Not Enough Guns for a Quarantined Country | Caracas Chronicles

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Venezuela started its second month of quarantine and Caracas sees more people on the streets every day, almost as if they fear hunger more than they fear COVID-19. Police officers, who were zealous in their duty when the crisis began, have relaxed their insistence on hygiene measures and the importance of staying home. 

Until April 14th, 189 cases of COVID-19 had been confirmed in the country, most of them in Caracas and the nearby states of Vargas and Miranda. To stop the contagion rate, Nicolás Maduro issued a collective quarantine order established in decree N° 4,160 and three weeks later, on April 11th, he decreed the extension of the quarantine until May 13th, asking his cabinet and police and military personnel for support. 

However, the reality of public services like water and cooking gas, and the lack of income to survive a lockdown as suggested by the WHO, have caused that Venezuelans, especially in low-income areas, fear the new coronavirus less and less each day, venturing out and finding ways to make money, to buy cooking gas cylinders or to fill water bottles wherever they can. In areas of Caracas like Catia and Petare, people never stayed home. 

When the first two cases of COVID-19 were confirmed in the country, Special Actions Forces (FAES), National Police and National Guard officers, along with local police, started forcing citizens to stay inside. These actions got less severe over time, particularly after the first month. A FAES officer told Caracas Chronicles that it’s tough for their institution to order citizens to abide by the new rules, because “people answer to their own conscience.” 

And it seems like every institution thinks so, too. In Caracas, one of the few special operations was carried out to raid a party in Los Palos Grandes, a middle-class zone of the Chacao municipality. Two partygoers were COVID-19 positive and they were detained for breaking the quarantine; the apartment’s owner, Jorge Eduardo Echenagucia Vallenilla, was also charged with illegal drug possession, illegally carrying a weapon and resisting authority. The raid was carried out by National Police and Chacao police officers. 

Police officers, who were zealous in their duty when the crisis began, have relaxed their insistence on hygiene measures and the importance of staying home.

After that, police and military operations have slowed down, and the National Guard went straight to gas stations, because the reality affecting other states for some time now finally caught up with the capital: fuel scarcity. Instead of controlling the masses at Ruíz Pineda, San Martín, Catia, Quinta Crespo and Petare (meaning, all across the city), officers found a gig in the long lines for gas, and according to several drivers, they charge $10 if you want to skip the line. 

Soldiers at the Border 

Even though the presence of police and military officers has decreased in the cities of Venezuela, it hasn’t decreased at the border at all. 

The military has been deployed to control the entry of migrants, who have decided in the last few days to return because they can’t survive the quarantine abroad with their savings. Until Sunday, according to figures revealed by Nicolás Maduro’s regime liaison in Táchira, Freddy Bernal, 5,791 Venezuelans have crossed the Simón Bolívar International Bridge.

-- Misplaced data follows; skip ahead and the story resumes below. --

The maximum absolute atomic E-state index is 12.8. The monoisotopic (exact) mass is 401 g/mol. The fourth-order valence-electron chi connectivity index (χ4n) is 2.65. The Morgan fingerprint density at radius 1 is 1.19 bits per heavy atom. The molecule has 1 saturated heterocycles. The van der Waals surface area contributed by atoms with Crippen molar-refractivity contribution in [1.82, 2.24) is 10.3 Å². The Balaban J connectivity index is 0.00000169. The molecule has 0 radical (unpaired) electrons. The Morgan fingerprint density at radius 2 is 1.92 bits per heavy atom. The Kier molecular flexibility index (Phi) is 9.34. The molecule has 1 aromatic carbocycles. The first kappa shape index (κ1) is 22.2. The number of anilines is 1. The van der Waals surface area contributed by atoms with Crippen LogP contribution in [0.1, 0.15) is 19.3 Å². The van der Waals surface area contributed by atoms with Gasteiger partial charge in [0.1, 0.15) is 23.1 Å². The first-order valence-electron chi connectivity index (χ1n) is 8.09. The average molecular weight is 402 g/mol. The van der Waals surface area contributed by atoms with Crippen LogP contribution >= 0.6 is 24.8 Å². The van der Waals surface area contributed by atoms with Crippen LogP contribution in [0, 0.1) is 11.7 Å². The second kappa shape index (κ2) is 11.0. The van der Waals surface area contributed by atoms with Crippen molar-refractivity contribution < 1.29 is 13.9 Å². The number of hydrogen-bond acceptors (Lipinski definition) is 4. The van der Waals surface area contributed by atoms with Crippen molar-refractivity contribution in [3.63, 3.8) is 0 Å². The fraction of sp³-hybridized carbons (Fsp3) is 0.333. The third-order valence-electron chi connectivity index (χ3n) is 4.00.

Officers have taken migrants to shelters set up in border towns like Rubio, Michelena, San Antonio del Táchira and state capital San Cristóbal, in the Venezuelan Andes. Bernal said that officers have detained 15 people in shelters for criminal acts on April 13th because, according to this chavista leader, “these places have rules and the Army will make sure they’re followed”. 

In Santa Elena de Uairén, Bolívar state (southern Venezuela), they also run a relocation operation for migrants arriving from Brazil and other places. On April 14th, Admiral William Serantes, commander of REDI Guayana (a special defense command on Bolívar), alongside governor Justo Noguera said that they established a place to receive Venezuelans, where they’re tested for COVID-19 and then isolated in shelters for 15 days. 

This goes for air arrivals, too. On Saturday April 11th, 133 Venezuelans (131 adults and two children) who returned from Mexico in a humanitarian flight operated by state airline Conviasa, were forced to stay at an old (and somewhat in disarray) touristic complex, Ciudad Vacacional Los Caracas, in Vargas state, isolated for 14 days. 

Vargas governor Jorge Luis García Carneiro said that these people would remain at the complex, where they had already kept 61 people, after they landed on April 9th in a flight from Havana, Cuba. Carneiro says they have 400 beds available. 

The only conclusion is that your privilege depends on your location. In places like Caracas, and the nearby states of Miranda and Aragua, law enforcement works at its bare minimum, completely different from what happens at the border. And although you’d believe that with these policies the regime fears people returning from abroad and spreading the virus, devastating what’s left of our already broken health system, there’s also lines for gas that get longer and longer, with videos all over social media proving that motorbikers don’t care about social social distancing, and there’s nobody to make them comply. 

So what’s the regime playing at?

This post was originally posted on Caracas Chronicles – View Original Article

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About the Author

Have lived and invested in Venezuela full time for the last eight years and visited for each of twelve years prior to that. Studied and closely followed developments in Venezuela since 1996.